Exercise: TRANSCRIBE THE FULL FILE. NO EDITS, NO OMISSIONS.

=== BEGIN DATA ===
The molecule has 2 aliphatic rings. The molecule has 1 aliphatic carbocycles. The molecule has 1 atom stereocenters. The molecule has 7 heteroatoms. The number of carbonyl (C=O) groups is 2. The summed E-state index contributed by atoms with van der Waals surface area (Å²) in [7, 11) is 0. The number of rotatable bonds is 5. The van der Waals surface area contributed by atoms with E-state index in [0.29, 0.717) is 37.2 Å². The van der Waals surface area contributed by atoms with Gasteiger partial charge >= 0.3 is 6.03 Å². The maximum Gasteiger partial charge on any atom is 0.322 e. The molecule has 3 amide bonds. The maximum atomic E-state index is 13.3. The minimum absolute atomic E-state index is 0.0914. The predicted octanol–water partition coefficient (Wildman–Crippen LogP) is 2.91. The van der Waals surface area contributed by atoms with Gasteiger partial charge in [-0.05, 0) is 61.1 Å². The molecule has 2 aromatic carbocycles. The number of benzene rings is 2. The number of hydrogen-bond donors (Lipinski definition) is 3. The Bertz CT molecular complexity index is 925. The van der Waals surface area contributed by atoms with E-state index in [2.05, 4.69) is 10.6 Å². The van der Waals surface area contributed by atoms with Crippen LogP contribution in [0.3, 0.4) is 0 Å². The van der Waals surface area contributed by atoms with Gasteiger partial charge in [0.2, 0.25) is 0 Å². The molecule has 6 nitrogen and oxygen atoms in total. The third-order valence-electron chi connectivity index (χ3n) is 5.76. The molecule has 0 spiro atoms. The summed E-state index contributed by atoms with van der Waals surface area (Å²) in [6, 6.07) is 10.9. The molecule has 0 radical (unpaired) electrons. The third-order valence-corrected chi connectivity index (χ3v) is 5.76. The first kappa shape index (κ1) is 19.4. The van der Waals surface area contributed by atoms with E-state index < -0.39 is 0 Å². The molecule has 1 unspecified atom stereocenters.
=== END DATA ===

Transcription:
The molecule has 2 aliphatic rings. The molecule has 1 aliphatic carbocycles. The molecule has 1 atom stereocenters. The molecule has 7 heteroatoms. The number of carbonyl (C=O) groups is 2. The summed E-state index contributed by atoms with van der Waals surface area (Å²) in [7, 11) is 0. The number of rotatable bonds is 5. The van der Waals surface area contributed by atoms with E-state index in [0.29, 0.717) is 37.2 Å². The van der Waals surface area contributed by atoms with Gasteiger partial charge >= 0.3 is 6.03 Å². The maximum Gasteiger partial charge on any atom is 0.322 e. The molecule has 3 amide bonds. The maximum atomic E-state index is 13.3. The minimum absolute atomic E-state index is 0.0914. The predicted octanol–water partition coefficient (Wildman–Crippen LogP) is 2.91. The van der Waals surface area contributed by atoms with Gasteiger partial charge in [-0.05, 0) is 61.1 Å². The molecule has 2 aromatic carbocycles. The number of benzene rings is 2. The number of hydrogen-bond donors (Lipinski definition) is 3. The Bertz CT molecular complexity index is 925. The van der Waals surface area contributed by atoms with E-state index in [2.05, 4.69) is 10.6 Å². The van der Waals surface area contributed by atoms with Crippen LogP contribution in [0.3, 0.4) is 0 Å². The van der Waals surface area contributed by atoms with Gasteiger partial charge in [0.2, 0.25) is 0 Å². The molecule has 6 nitrogen and oxygen atoms in total. The third-order valence-electron chi connectivity index (χ3n) is 5.76. The molecule has 0 spiro atoms. The summed E-state index contributed by atoms with van der Waals surface area (Å²) in [6, 6.07) is 10.9. The molecule has 0 radical (unpaired) electrons. The third-order valence-corrected chi connectivity index (χ3v) is 5.76. The first kappa shape index (κ1) is 19.4. The van der Waals surface area contributed by atoms with E-state index < -0.39 is 0 Å². The molecule has 1 unspecified atom stereocenters.